Diminutive geckos terrorize an author and some geologists in “Lizard Woman,” a blatantly low-rent bid to cash in on the Japanese monster market by vet Thai director Manop Udomdej (“The Macabre Case of Prom Pi Ram”). While Udomdej is up to his usual skilled multi-tasking (producer-director-writer-editor), his grip on the horror genre is tenuous at best, though this didn’t stop the film from hitting No. 1 at the local B.O. last November. Some success may be possible in other Asian markets, but elusive elsewhere.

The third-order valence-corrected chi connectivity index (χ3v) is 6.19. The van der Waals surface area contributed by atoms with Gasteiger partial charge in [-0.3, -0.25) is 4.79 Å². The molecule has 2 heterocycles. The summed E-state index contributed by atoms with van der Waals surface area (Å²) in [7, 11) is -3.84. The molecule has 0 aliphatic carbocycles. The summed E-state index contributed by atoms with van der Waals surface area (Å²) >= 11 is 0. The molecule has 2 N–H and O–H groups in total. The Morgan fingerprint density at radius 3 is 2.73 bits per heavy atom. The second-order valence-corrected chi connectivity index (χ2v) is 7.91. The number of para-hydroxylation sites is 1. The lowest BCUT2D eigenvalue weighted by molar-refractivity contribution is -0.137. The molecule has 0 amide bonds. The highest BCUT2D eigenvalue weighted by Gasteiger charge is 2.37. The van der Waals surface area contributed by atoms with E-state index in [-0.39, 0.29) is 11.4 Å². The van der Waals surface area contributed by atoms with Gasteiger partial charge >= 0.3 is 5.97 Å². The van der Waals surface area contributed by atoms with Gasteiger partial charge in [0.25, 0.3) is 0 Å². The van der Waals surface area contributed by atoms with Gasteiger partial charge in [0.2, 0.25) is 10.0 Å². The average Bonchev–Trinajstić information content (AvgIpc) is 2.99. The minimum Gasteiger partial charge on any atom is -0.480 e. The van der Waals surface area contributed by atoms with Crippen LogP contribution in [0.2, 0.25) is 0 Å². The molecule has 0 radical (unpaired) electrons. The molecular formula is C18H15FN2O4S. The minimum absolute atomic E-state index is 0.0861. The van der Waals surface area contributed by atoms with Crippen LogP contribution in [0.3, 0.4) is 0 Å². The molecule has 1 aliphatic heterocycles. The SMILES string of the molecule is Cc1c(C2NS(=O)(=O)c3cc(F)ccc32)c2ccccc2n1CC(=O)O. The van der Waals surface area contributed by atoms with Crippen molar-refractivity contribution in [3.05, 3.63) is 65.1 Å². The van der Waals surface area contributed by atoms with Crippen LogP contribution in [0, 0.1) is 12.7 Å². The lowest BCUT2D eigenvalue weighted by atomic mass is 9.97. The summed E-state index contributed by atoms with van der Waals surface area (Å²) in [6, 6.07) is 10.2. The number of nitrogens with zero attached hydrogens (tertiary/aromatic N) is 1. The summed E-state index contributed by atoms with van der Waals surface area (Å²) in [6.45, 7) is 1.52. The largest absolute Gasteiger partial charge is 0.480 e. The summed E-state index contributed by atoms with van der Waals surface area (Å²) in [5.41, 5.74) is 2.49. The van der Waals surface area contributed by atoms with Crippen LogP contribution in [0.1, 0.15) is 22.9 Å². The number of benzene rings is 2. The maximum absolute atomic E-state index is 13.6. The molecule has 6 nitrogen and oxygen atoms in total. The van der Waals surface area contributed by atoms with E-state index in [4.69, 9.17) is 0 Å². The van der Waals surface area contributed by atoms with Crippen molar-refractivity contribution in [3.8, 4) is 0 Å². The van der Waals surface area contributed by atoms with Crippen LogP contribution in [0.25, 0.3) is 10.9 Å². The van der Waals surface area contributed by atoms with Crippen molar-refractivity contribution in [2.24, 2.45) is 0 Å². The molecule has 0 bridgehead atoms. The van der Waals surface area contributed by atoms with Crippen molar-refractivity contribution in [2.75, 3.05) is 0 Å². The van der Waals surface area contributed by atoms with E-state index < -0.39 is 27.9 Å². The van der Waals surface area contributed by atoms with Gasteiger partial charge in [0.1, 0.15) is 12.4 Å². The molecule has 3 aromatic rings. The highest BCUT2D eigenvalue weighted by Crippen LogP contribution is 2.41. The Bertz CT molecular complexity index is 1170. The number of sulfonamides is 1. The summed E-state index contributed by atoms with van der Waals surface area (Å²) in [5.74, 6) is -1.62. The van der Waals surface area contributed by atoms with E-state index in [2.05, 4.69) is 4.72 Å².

When a team of Japanese and Thai geologists accidentally breaks open a wooden casket containing evil lizard spirits, anyone bitten is transformed into a lizard zombie. Among the victims is Kwan (Rungravee Brijindakul), a horror writer who’s experiencing commitment problems with her b.f. (Pete Thongchua). Though the pic hints at various subtexts about relationships, it can’t convincingly connect the dots between carnage and coupling. Gore quotient goes some way to appeasing fright fans, but there’s still the basic problem that geckos, whether CGI or real, are not particularly scary. No-name cast gives perfunctory performances; tech credits have a low-budget professionalism.